I remember when I was in grad school 10 years ago the experimental 3D systems would give me horrible headaches after a few hours of use. I remember thinking that if we shipped 3D systems like those to average consumers it would be a disaster. Other grad students reported vertigo and one even vomited after an extended session.
The saving grace of these systems might be that they aren't fully immersive so you would avoid the vertigo we felt standing inside the CAVE. The headaches came from the shutter systems we used. I'm glad 3D in theaters today uses some sort of polarized light these are much more pleasant to look at.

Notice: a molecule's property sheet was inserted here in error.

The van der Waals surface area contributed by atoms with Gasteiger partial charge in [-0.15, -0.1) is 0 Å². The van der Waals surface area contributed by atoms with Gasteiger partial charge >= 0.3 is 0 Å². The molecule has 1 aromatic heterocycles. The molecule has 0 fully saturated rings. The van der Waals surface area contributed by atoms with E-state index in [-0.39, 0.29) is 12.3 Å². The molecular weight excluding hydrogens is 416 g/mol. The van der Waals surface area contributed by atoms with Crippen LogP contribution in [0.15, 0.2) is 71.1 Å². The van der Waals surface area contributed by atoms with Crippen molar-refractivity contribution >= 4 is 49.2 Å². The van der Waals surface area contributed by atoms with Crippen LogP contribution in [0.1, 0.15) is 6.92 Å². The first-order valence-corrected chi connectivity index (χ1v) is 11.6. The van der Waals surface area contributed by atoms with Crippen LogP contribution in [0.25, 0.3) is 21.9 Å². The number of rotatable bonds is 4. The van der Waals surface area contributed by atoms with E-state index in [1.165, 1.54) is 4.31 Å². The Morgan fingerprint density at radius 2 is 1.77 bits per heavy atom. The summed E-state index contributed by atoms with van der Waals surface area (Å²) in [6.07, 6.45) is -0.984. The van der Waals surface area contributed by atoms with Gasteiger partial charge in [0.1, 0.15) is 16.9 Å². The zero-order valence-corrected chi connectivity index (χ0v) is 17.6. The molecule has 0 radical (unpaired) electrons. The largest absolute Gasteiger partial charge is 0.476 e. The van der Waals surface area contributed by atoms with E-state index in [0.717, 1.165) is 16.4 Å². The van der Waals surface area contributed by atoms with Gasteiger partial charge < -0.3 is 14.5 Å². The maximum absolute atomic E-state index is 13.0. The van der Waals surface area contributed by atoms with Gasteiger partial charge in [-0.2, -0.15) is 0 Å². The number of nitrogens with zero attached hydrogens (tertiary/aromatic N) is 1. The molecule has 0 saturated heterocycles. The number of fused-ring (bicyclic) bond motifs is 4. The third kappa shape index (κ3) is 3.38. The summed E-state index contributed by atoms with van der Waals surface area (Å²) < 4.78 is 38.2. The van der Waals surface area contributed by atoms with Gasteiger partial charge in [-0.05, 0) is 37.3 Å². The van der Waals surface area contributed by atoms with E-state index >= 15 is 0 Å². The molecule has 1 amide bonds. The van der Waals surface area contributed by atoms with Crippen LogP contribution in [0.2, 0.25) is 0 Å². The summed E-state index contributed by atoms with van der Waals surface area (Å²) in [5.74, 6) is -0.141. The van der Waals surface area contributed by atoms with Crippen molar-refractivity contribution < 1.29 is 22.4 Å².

I think as long as 3D remains a "treat" instead of a default experience we'll be okay. The fact remains that no matter what the system used to produce 3D illusions on 2D surfaces we are ultimately causing a pair of binocular eyes to see objects that are not there. Seeing things that aren't there just sounds bad for you.